There were protests on Friday where large numbers of people pressed for the government to allow the economy to reopen. More subtly, the Bee reported yesterday that rural California counties are moving to defy Newsom’s shutdown order.
Reports the Bee: “[T]hree rural counties north of Sacramento have declared themselves open for business, putting Gov. Gavin Newsom in a delicate spot as he tries to maintain the state’s COVID-19 stay-at-home order.”
It is one thing for the county of Modoc, in far northeast California to reopen. People from the rest of the state are unlikely to make the long trek up there.
More interesting could be decisions made in Yuba and Sutter Counties, whose officials indicated “some businesses, including tattoo parlors and hair salons, could open Monday.”
The Bee warns other counties, particularly “rural counties with low rates of COVID-19,” could follow suit.
Paul Smith, vice president for governmental affairs at Rural County Representatives of California, a lobbying organization, said, “People are saying, ‘Why is our economy suffering if we don’t have the caseload?’ ”
Then there is Randy Fletcher, a Yuba County Supervisor, who said officials believe their county along with Sutter can reopen without compromising public safety.
“Big state, very diverse,” Fletcher said. “One policy may not be the answer.”
The danger of a patchwork approach is that these rural counties are not islands onto themselves. Well—again—Modoc County can probably get away from it.
But Sutter and Yuba, home of Yuba City and Marysville, might want to re-think their approach. The danger of course is residents from Sacramento, just an hour or so away, might be tiring of being stuck in their homes and may want to drive up to places that have open restaurants as a way to get away.
We already saw the flood of residents who flocked to Marin County beaches a few weeks ago, prompting officials to close those beaches down.
A flood of new people would could lead to a newly triggered outbreak. That’s the danger that Yolo County faces as well. On the one hand, the new cases and deaths have fallen way down. On the other hand, without ways to test for latent cases, opening would run a risk of spreading the virus and creating a new outbreak.
The consequences of opening things up too soon across the board could be catastrophic. But the consequence of not opening things up could be catastrophic—for the economy.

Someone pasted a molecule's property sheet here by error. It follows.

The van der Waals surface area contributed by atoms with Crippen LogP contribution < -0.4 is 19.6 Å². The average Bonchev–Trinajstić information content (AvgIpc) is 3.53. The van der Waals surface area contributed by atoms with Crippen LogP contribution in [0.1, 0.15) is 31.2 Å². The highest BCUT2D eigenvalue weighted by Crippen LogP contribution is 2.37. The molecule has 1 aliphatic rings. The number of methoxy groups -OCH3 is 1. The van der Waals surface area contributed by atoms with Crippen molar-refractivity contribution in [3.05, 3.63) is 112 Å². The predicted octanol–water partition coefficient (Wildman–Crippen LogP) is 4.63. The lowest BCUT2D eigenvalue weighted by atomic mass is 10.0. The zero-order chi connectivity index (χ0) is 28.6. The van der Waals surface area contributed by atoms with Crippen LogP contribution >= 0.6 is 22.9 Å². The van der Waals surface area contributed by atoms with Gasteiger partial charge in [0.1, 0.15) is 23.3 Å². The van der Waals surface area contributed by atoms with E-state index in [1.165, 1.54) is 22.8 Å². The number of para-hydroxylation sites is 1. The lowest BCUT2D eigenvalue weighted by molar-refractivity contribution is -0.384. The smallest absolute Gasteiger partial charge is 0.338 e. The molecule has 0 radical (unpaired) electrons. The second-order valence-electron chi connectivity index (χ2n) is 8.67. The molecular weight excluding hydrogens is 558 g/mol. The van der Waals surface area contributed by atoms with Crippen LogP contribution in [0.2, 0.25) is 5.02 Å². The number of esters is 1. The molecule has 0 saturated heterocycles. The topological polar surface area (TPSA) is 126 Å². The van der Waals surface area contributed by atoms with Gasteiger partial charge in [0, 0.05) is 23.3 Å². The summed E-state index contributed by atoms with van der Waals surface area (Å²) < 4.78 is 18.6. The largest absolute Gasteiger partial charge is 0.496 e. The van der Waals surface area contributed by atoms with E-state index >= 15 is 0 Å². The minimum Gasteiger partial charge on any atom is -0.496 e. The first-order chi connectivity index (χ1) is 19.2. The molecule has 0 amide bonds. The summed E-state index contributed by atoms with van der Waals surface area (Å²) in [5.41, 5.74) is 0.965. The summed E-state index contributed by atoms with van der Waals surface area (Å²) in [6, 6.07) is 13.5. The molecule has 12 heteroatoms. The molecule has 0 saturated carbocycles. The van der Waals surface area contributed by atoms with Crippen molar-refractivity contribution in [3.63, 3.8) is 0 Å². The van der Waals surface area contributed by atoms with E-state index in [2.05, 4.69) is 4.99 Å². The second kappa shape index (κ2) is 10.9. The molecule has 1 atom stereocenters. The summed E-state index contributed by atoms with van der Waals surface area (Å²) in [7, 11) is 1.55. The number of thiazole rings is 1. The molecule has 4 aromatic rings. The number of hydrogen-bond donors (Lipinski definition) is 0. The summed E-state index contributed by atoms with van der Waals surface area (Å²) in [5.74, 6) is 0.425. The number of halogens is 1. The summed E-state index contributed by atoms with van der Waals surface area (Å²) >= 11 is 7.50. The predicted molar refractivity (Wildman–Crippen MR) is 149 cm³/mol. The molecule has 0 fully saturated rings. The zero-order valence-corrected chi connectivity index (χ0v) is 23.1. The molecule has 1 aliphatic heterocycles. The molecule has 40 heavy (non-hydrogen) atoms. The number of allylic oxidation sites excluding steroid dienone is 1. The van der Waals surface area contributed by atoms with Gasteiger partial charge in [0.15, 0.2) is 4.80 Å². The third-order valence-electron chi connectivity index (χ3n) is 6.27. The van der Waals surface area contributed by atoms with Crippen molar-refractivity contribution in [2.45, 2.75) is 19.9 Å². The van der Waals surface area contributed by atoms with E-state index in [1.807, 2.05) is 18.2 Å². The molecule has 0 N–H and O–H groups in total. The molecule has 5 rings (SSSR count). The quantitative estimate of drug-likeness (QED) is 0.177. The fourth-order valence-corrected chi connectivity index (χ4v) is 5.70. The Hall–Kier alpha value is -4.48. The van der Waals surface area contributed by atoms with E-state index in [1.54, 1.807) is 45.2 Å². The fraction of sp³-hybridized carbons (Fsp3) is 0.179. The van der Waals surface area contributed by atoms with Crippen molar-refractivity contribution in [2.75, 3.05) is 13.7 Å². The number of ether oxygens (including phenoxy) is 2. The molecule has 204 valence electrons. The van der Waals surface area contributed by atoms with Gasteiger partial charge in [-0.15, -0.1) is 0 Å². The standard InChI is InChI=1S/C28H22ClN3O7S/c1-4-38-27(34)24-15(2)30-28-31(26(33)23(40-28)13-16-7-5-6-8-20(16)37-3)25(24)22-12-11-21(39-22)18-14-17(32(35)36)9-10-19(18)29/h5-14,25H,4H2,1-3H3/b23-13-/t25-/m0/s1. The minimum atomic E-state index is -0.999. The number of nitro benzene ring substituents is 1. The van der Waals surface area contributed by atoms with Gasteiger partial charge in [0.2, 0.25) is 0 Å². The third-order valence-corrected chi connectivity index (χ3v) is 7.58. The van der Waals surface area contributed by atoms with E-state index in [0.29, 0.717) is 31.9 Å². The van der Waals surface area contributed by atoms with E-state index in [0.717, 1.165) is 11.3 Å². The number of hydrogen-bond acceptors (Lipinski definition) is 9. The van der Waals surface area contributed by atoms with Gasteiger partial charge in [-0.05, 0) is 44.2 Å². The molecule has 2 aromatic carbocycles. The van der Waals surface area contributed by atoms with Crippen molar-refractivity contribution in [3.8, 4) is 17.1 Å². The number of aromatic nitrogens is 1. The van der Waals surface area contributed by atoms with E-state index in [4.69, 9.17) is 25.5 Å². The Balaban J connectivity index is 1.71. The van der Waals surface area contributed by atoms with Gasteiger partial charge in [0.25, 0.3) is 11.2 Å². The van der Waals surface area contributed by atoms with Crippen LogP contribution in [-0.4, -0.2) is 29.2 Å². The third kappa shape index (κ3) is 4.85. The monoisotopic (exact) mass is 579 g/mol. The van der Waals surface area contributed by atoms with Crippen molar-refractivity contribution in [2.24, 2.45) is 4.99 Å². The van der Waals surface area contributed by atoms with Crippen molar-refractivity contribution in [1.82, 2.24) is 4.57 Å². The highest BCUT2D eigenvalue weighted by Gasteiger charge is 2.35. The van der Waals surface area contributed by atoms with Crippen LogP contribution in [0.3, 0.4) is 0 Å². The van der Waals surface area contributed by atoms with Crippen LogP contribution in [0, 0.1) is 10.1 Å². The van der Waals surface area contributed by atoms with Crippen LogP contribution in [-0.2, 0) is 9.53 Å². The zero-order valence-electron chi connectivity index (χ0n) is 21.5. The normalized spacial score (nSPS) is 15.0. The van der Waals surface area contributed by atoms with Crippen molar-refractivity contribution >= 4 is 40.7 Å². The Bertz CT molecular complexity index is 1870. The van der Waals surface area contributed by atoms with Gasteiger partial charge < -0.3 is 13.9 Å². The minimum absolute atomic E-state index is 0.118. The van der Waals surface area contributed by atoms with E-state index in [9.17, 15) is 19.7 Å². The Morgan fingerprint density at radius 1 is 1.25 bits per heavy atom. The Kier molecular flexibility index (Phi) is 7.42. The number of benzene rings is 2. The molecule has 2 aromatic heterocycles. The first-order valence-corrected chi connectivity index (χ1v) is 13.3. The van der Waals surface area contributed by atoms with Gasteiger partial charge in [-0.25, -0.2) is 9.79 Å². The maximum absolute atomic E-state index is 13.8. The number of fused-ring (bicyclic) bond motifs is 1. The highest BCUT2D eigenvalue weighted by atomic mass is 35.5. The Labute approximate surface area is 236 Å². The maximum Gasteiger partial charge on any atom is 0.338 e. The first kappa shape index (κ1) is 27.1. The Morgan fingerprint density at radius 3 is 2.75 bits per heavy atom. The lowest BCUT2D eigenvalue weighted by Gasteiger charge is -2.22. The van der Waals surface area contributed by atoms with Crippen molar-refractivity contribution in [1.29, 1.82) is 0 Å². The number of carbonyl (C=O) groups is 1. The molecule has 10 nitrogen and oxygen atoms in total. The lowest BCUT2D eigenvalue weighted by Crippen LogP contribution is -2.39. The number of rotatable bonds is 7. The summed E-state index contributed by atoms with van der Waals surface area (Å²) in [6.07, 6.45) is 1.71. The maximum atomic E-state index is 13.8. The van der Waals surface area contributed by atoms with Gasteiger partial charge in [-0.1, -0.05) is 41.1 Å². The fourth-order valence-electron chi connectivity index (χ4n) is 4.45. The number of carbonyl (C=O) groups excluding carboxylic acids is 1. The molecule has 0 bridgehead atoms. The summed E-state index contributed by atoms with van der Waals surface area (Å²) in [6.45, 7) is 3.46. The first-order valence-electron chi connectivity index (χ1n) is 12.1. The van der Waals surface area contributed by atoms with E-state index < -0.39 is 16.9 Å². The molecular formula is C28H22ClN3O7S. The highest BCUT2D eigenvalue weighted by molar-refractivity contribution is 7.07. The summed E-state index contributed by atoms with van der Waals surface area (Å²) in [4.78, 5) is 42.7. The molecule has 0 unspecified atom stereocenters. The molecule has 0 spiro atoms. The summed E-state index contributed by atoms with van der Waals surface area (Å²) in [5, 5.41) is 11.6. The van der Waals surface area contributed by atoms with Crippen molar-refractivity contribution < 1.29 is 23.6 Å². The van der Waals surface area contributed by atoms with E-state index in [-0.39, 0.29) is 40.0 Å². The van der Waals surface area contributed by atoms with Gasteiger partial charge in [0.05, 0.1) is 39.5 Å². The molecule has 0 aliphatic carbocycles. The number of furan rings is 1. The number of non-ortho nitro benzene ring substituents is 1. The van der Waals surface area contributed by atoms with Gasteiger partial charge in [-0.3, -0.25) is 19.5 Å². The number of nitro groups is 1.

That is the conclusion from a new analysis from the Penn Wharton Budget Model.
Early this week, the White House maintained that it expected only about 60,000 to die as the result of the outbreak. That turned out to be remarkably false as the deaths in the US have now passed 65,000.
The Penn Wharton model looks at the impact of policies on loss of life and employment.
The best case scenario from their perspective was not re-opening at all until June 30. In that scenario, deaths would nearly double to about 117,000—right around where the estimates had them a month ago.
The bad news in that scenario is US GDP would plummet. By the end of June another 18 million jobs would be lost and the GDP would fall to 11.6 million. Already, since mid-March, nearly 30 million Americans have filed for unemployment.
Reopen the economy now—that would be the best case scenario for the economy. About a half million additional jobs would be lost by June 30 and the economy would be down 10 percent.
The bad news there is there would be 233,000 ADDITIONAL deaths by the end of June (that means deaths over and above the most restrictive scenario). That doesn’t even speak to the rest of the year.
But there is a softer middle ground—residents practice social distancing, states partially reopen but maintain some restrictions, like the prohibition of in-house dining at bars and restaurants. Under that scenario it would save about 4.4 million jobs but still lose 14 million between May and June 30.
Still, that would leave the death total by June 30 at 162,000.
Any way you look at this we lose. None of these are really that appealing.
The middle ground probably is most realistic, but even there you are losing people at a rate not much below April over the next two months. Moreover, you still end up clobbering the economy with 14 million more in the way of job losses which would push the total number to 44 million.
The opening up the economy is the best case scenario for the economy with only another 500,000 job losses. But the loss of life would be astronomic. There will be 350,000 Americans dead by the end of June in that scenario.
And frankly, I am far from convinced that it helps the economy as much as the projections indicate. First of all, hospitals would be overwhelmed. That would probably force most states to re-close their economy. Even if economies could stay open under those circumstances, the economic hit would be tremendous—huge sectors of people would continue to shelter voluntarily. Businesses would be disrupted by widespread illness and sick days.
The most realistic route is going to be painful—it would be some sort of modified reopening with social distancing, prohibitions on large crowds, and places like bars and restaurants serving take-out only. Even that scenario produces a bad hit on the economy.
The best case scenario is that the government steps up to cushion the economy more than it has—otherwise we face both an economic and human catastrophe.
—David M. Greenwald reporting